Unpaid Internships: Risky Business or Business as Usual?

“The answer to the question, ‘Are unpaid internships worth the risk?’ is that only the organization being asked to provide one can decide this in the context of its own circumstances, capabilities, and philosophy… If management concludes that is willing to allow unpaid internships, then it should plan, structure, and supervise them very carefully, bearing in mind the ambiguous criteria that will be applied should an intern later decide to claim that he or she should have been treated as a paid employee under the FLSA.” (Are Unpaid Internships Worth The Risk? by Fisher & Phillips LLP)

Summertime, and the livin’ is easy … unless, of course, you have an unpaid intern – in which case, the livin’ is fraught with all sorts of legal and human resource complications you might not have even considered. Until now, that is.

For your reference, from lawyers and law firms on JD Supra, five considerations regarding internship programs to help you stay out of trouble:

1. There are specific regulations governing unpaid internships…

“The Federal Fair Labor Standards Act (FLSA) and most if not all states require employees to be paid a minimum wage for all hours worked, and overtime for all hours worked over 40 in a week. While the FLSA and some state wage laws make an exception for unpaid internships, the exception is narrow. According to the U.S. Department of Labor, the unpaid internship is lawful only if it meets [specific] criteria.” (Unpaid Intern: The Unpaid Employee? by Mintz Levin)

2.Penalties for not paying interns who work as employees can be severe… 

“You’ll face legal exposure both from the government and a potential lawsuit. Penalties can include owing back pay, taxes not withheld, Social Security, unemployment benefits, interest, attorneys’ fees and liquidated damages (double the unpaid wages).” (Intern + Output = Paycheck by Fisher & Phillips LLP)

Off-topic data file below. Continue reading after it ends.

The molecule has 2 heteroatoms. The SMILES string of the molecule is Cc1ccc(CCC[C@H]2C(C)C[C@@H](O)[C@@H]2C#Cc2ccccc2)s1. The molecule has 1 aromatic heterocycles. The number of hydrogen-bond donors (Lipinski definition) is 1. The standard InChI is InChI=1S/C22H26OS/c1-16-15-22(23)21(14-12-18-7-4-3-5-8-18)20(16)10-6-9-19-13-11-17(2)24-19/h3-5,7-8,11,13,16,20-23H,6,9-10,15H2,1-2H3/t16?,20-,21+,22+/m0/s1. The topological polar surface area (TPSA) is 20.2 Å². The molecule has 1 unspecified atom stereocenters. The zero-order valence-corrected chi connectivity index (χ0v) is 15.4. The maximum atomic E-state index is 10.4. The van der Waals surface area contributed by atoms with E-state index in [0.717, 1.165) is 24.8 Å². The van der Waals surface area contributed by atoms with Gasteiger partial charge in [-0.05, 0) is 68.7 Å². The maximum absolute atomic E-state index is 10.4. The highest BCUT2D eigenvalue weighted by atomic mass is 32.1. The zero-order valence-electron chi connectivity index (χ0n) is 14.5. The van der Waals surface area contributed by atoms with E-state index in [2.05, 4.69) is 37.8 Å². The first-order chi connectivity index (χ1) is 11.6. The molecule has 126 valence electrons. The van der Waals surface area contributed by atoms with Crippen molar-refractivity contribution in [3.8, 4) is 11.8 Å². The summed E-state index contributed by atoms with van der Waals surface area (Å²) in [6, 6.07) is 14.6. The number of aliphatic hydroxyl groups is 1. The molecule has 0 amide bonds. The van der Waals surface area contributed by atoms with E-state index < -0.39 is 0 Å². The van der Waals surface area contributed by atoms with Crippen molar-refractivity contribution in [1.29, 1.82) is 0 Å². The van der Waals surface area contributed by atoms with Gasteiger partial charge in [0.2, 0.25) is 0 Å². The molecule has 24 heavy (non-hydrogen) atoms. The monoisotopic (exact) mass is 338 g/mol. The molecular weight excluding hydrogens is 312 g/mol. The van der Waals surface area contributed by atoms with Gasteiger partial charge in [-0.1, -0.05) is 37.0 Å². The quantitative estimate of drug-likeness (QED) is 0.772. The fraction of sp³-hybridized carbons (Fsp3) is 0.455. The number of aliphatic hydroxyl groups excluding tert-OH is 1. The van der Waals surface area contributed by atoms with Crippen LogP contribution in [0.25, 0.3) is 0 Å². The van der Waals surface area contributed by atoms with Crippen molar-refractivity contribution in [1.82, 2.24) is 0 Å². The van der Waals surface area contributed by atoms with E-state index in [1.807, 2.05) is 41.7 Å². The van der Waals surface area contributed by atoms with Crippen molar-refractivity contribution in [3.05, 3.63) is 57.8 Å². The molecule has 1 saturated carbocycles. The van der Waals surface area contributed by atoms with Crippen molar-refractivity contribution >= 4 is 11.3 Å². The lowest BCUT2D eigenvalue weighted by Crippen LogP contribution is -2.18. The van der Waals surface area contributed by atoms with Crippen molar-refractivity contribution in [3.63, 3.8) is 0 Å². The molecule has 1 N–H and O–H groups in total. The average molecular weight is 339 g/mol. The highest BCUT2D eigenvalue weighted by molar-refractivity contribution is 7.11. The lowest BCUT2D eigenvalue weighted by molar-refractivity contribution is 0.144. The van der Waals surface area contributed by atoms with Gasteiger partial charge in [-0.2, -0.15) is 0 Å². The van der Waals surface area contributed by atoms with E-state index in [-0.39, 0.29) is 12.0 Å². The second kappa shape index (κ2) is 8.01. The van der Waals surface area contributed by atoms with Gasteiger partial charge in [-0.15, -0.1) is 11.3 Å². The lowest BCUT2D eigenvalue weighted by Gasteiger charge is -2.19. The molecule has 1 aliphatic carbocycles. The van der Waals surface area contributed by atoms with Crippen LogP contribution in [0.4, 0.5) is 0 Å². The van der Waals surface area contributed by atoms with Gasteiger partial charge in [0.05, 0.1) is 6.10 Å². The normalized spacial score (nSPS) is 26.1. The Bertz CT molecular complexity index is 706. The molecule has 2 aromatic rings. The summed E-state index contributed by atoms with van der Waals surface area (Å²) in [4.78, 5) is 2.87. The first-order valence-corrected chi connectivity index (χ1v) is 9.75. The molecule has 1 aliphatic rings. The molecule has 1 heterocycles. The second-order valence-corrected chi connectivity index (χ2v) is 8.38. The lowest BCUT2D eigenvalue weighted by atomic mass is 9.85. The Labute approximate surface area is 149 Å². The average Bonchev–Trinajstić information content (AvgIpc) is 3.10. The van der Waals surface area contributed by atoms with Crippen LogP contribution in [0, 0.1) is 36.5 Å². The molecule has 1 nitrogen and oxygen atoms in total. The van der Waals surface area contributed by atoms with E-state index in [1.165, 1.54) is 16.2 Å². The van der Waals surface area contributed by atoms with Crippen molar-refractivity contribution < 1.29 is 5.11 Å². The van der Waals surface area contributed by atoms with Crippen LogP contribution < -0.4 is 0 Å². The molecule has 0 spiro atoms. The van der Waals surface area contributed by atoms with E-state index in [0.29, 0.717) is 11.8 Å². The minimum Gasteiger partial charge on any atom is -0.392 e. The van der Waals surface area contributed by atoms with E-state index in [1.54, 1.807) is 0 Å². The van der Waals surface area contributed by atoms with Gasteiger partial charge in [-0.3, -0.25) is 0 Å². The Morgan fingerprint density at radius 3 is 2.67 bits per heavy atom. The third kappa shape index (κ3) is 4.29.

3. Providing college credit when wages are due isn’t a good strategy…

“Employers sometimes assume mistakenly that interns are not entitled to wages simply because they are receiving academic credit for their work, but academic credit does not excuse employers from paying wages that are otherwise due if the criteria discussed above are not satisfied.” (Rules Regarding Interns Looser Than in the Past, But Wages Still Required in Many Cases by Hopkins & Carley)

4.Running a nonprofit? The same rules apply…

“Our earlier post prompted questions about whether federal Fair Labor Standards Act principles are different for unpaid internships at non-profit organizations or for those sponsored by educational institutions for which the intern receives academic credit.  The short answer is:  No, they are not.” (Unpaid Internships At Non-Profits Or Arranged By Schools by Fisher & Phillips LLP)

5.In spite of the challenges, internships can work…

“But employers should not be fearful of providing true internships. As the calls start rolling in, every employer should ask itself one key question. Who is benefiting from this relationship? If the employer benefits, most likely the intern is doing work that the employer should be paying for. Internships are really for the student’s immediate benefit. Internships are not a clever way to save money. They are instead, an investment in the future.” (Rite of Spring: Requests for Internships by Sands Anderson PC)


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